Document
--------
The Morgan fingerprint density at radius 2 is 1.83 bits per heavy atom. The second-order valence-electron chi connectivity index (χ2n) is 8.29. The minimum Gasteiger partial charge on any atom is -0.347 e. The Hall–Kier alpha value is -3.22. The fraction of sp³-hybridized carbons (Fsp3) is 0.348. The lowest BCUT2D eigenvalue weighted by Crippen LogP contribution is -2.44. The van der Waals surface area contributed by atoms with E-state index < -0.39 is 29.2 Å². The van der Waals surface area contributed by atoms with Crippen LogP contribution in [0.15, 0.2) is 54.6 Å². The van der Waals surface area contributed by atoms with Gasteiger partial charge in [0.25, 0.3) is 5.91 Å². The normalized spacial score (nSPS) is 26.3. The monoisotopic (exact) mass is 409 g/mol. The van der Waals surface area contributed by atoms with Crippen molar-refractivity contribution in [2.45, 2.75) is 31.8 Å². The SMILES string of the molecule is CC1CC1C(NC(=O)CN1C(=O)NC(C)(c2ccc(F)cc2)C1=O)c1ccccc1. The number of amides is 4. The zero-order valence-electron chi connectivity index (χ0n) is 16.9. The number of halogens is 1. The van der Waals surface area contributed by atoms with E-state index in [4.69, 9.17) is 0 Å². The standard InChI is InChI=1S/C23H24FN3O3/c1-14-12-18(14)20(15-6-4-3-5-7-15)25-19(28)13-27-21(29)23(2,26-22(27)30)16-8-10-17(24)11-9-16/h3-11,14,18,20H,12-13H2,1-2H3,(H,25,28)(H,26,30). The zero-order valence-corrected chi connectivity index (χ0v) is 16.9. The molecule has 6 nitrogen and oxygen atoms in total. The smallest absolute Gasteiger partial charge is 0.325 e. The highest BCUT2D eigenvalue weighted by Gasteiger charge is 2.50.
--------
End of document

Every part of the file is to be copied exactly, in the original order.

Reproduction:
The Morgan fingerprint density at radius 2 is 1.83 bits per heavy atom. The second-order valence-electron chi connectivity index (χ2n) is 8.29. The minimum Gasteiger partial charge on any atom is -0.347 e. The Hall–Kier alpha value is -3.22. The fraction of sp³-hybridized carbons (Fsp3) is 0.348. The lowest BCUT2D eigenvalue weighted by Crippen LogP contribution is -2.44. The van der Waals surface area contributed by atoms with E-state index < -0.39 is 29.2 Å². The van der Waals surface area contributed by atoms with Crippen LogP contribution in [0.15, 0.2) is 54.6 Å². The van der Waals surface area contributed by atoms with Gasteiger partial charge in [0.25, 0.3) is 5.91 Å². The normalized spacial score (nSPS) is 26.3. The monoisotopic (exact) mass is 409 g/mol. The van der Waals surface area contributed by atoms with Crippen molar-refractivity contribution in [2.45, 2.75) is 31.8 Å². The SMILES string of the molecule is CC1CC1C(NC(=O)CN1C(=O)NC(C)(c2ccc(F)cc2)C1=O)c1ccccc1. The number of amides is 4. The zero-order valence-electron chi connectivity index (χ0n) is 16.9. The number of halogens is 1. The van der Waals surface area contributed by atoms with E-state index in [4.69, 9.17) is 0 Å². The standard InChI is InChI=1S/C23H24FN3O3/c1-14-12-18(14)20(15-6-4-3-5-7-15)25-19(28)13-27-21(29)23(2,26-22(27)30)16-8-10-17(24)11-9-16/h3-11,14,18,20H,12-13H2,1-2H3,(H,25,28)(H,26,30). The zero-order valence-corrected chi connectivity index (χ0v) is 16.9. The molecule has 6 nitrogen and oxygen atoms in total. The smallest absolute Gasteiger partial charge is 0.325 e. The highest BCUT2D eigenvalue weighted by Gasteiger charge is 2.50.